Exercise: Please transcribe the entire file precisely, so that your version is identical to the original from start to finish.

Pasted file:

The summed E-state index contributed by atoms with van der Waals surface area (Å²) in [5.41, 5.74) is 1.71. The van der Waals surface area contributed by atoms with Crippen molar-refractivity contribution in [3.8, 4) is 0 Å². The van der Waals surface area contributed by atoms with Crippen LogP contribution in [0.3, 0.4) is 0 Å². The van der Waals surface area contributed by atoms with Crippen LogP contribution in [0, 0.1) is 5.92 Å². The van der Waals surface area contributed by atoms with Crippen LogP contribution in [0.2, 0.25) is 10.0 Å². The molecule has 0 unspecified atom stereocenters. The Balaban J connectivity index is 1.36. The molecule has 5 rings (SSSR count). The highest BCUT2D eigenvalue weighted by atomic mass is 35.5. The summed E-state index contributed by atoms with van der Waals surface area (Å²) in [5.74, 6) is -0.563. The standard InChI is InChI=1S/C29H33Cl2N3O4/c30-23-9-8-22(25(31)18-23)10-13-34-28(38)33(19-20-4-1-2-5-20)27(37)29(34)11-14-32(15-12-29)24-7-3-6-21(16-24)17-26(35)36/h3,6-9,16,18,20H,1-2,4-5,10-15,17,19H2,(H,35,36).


The summed E-state index contributed by atoms with van der Waals surface area (Å²) in [5.41, 5.74) is 1.71. The van der Waals surface area contributed by atoms with Crippen molar-refractivity contribution in [3.8, 4) is 0 Å². The van der Waals surface area contributed by atoms with Crippen LogP contribution in [0.3, 0.4) is 0 Å². The van der Waals surface area contributed by atoms with Crippen LogP contribution in [0, 0.1) is 5.92 Å². The van der Waals surface area contributed by atoms with Crippen LogP contribution in [0.2, 0.25) is 10.0 Å². The molecule has 0 unspecified atom stereocenters. The Balaban J connectivity index is 1.36. The molecule has 5 rings (SSSR count). The highest BCUT2D eigenvalue weighted by atomic mass is 35.5. The summed E-state index contributed by atoms with van der Waals surface area (Å²) in [5.74, 6) is -0.563. The standard InChI is InChI=1S/C29H33Cl2N3O4/c30-23-9-8-22(25(31)18-23)10-13-34-28(38)33(19-20-4-1-2-5-20)27(37)29(34)11-14-32(15-12-29)24-7-3-6-21(16-24)17-26(35)36/h3,6-9,16,18,20H,1-2,4-5,10-15,17,19H2,(H,35,36).